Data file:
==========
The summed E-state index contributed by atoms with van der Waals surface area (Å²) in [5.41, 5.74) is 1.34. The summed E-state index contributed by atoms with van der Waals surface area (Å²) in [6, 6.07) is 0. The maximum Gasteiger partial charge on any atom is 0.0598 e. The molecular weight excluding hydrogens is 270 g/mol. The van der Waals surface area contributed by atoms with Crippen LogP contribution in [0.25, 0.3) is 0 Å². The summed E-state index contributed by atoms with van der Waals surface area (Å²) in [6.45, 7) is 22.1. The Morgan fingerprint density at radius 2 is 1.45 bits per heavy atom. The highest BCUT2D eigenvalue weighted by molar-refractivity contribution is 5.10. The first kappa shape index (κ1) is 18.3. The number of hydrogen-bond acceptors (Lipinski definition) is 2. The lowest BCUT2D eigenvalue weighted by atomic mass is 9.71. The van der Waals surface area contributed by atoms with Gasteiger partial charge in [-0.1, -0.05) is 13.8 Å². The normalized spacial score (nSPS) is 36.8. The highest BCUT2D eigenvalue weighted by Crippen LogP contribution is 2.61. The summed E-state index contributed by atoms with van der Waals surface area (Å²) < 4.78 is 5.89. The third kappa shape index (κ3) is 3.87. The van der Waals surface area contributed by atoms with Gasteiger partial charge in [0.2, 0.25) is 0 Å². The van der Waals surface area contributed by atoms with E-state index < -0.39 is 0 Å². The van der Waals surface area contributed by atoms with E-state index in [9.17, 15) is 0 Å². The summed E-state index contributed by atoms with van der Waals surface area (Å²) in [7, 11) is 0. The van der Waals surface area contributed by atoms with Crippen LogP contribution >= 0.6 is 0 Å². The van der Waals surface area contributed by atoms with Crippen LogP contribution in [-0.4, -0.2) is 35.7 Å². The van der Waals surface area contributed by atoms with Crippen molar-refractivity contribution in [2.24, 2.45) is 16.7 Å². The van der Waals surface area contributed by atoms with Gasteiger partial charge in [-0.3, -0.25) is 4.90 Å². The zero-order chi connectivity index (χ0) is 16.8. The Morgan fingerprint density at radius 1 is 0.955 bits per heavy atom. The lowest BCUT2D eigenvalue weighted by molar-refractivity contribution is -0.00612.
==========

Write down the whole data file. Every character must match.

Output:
The summed E-state index contributed by atoms with van der Waals surface area (Å²) in [5.41, 5.74) is 1.34. The summed E-state index contributed by atoms with van der Waals surface area (Å²) in [6, 6.07) is 0. The maximum Gasteiger partial charge on any atom is 0.0598 e. The molecular weight excluding hydrogens is 270 g/mol. The van der Waals surface area contributed by atoms with Crippen LogP contribution in [0.25, 0.3) is 0 Å². The summed E-state index contributed by atoms with van der Waals surface area (Å²) in [6.45, 7) is 22.1. The Morgan fingerprint density at radius 2 is 1.45 bits per heavy atom. The highest BCUT2D eigenvalue weighted by molar-refractivity contribution is 5.10. The first kappa shape index (κ1) is 18.3. The number of hydrogen-bond acceptors (Lipinski definition) is 2. The lowest BCUT2D eigenvalue weighted by atomic mass is 9.71. The van der Waals surface area contributed by atoms with Gasteiger partial charge in [-0.1, -0.05) is 13.8 Å². The normalized spacial score (nSPS) is 36.8. The highest BCUT2D eigenvalue weighted by Crippen LogP contribution is 2.61. The summed E-state index contributed by atoms with van der Waals surface area (Å²) < 4.78 is 5.89. The third kappa shape index (κ3) is 3.87. The van der Waals surface area contributed by atoms with Gasteiger partial charge in [0.2, 0.25) is 0 Å². The van der Waals surface area contributed by atoms with E-state index < -0.39 is 0 Å². The van der Waals surface area contributed by atoms with E-state index in [9.17, 15) is 0 Å². The summed E-state index contributed by atoms with van der Waals surface area (Å²) in [7, 11) is 0. The van der Waals surface area contributed by atoms with Crippen LogP contribution >= 0.6 is 0 Å². The van der Waals surface area contributed by atoms with Crippen LogP contribution in [-0.4, -0.2) is 35.7 Å². The van der Waals surface area contributed by atoms with Crippen molar-refractivity contribution in [2.24, 2.45) is 16.7 Å². The van der Waals surface area contributed by atoms with Gasteiger partial charge in [-0.3, -0.25) is 4.90 Å². The zero-order chi connectivity index (χ0) is 16.8. The Morgan fingerprint density at radius 1 is 0.955 bits per heavy atom. The lowest BCUT2D eigenvalue weighted by molar-refractivity contribution is -0.00612.